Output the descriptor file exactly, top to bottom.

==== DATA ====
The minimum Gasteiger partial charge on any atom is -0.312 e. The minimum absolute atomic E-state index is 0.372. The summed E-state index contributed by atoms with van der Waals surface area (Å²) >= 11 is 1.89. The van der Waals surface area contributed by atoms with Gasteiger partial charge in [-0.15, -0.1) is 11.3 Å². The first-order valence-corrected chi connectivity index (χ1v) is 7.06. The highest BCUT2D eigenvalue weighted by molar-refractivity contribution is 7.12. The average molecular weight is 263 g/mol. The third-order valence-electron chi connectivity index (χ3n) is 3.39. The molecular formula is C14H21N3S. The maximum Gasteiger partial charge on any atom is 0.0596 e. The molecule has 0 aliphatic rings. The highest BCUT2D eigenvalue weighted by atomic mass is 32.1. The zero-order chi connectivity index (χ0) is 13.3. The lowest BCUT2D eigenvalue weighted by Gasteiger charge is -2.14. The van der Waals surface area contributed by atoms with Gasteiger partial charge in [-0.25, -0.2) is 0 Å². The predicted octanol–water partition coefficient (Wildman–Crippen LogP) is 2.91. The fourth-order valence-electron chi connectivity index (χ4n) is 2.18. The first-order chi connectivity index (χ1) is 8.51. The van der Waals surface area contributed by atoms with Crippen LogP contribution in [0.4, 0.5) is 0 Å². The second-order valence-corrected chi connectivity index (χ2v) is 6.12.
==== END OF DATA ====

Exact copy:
The minimum Gasteiger partial charge on any atom is -0.312 e. The minimum absolute atomic E-state index is 0.372. The summed E-state index contributed by atoms with van der Waals surface area (Å²) >= 11 is 1.89. The van der Waals surface area contributed by atoms with Gasteiger partial charge in [-0.15, -0.1) is 11.3 Å². The first-order valence-corrected chi connectivity index (χ1v) is 7.06. The highest BCUT2D eigenvalue weighted by molar-refractivity contribution is 7.12. The average molecular weight is 263 g/mol. The third-order valence-electron chi connectivity index (χ3n) is 3.39. The molecular formula is C14H21N3S. The maximum Gasteiger partial charge on any atom is 0.0596 e. The molecule has 0 aliphatic rings. The highest BCUT2D eigenvalue weighted by atomic mass is 32.1. The zero-order chi connectivity index (χ0) is 13.3. The lowest BCUT2D eigenvalue weighted by Gasteiger charge is -2.14. The van der Waals surface area contributed by atoms with Gasteiger partial charge in [-0.25, -0.2) is 0 Å². The predicted octanol–water partition coefficient (Wildman–Crippen LogP) is 2.91. The fourth-order valence-electron chi connectivity index (χ4n) is 2.18. The first-order chi connectivity index (χ1) is 8.51. The van der Waals surface area contributed by atoms with Crippen LogP contribution in [0.4, 0.5) is 0 Å². The second-order valence-corrected chi connectivity index (χ2v) is 6.12.